The Gobi measures over 1,610 km (1,000 mi) from southwest to northeast and 800 km (497 mi) from north to south. The desert is widest in the west, along the line joining the Lake Bosten and the Lop Nor (87°-89° east). It occupies an arc of land 1,295,000 km2 (500,002 sq mi)1 in area, making it fifth largest in the world and Asia's largest. Much of the Gobi is not sandy but is covered with bare rock.
The Gobi has several different Chinese names, including ?? (sh?mò, actually a generic term for deserts in general) and ?? (hành?i, endless sea). In its broadest definition, the Gobi includes the long stretch of desert and semi-desert area extending from the foot of the Pamirs, 77° east, to the Greater Khingan Mountains, 116°-118° east, on the border of Manchuria; and from the foothills of the Altay, Sayan, and Yablonoi mountain ranges on the north to the Kunlun Shan, Altun Shan, and Qilian shan ranges, which form the northern edges of the Tibetan Plateau, on the south.
A relatively large area on the east side of the Greater Khingan range, between the upper waters of the Songhua (Sungari) and the upper waters of the Liao-ho, is also reckoned to belong to the Gobi by conventional usage. On the other hand, geographers and ecologists prefer to regard the western area of the Gobi region (as defined above), the basin of the Tarim in Xinjiang and the desert basin of Lop Nor and Hami (Kumul) as forming a separate and independent desert, called the Taklamakan Desert.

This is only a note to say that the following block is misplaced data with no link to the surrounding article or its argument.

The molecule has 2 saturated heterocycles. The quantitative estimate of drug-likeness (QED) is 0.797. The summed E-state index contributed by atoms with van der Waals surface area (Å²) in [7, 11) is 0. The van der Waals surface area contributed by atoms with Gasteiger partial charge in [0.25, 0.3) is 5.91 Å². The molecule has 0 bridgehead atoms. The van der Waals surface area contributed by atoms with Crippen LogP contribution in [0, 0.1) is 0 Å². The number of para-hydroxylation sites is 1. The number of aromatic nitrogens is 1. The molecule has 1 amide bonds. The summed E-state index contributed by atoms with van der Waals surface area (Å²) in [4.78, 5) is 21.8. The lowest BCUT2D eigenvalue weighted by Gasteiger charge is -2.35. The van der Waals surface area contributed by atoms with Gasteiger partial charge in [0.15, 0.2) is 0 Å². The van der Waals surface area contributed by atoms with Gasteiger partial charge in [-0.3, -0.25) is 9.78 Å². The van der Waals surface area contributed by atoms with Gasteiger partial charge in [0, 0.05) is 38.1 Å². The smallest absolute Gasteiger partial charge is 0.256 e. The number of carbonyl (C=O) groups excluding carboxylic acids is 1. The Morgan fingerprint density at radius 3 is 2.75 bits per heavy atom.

The Nemegt Basin in the northwestern part of the Gobi Desert (in Mongolia) is famous for its fossil treasures, including early mammals, dinosaur eggs, and even prehistoric stone implements, some 100,000 years old.
Photo by Chinzo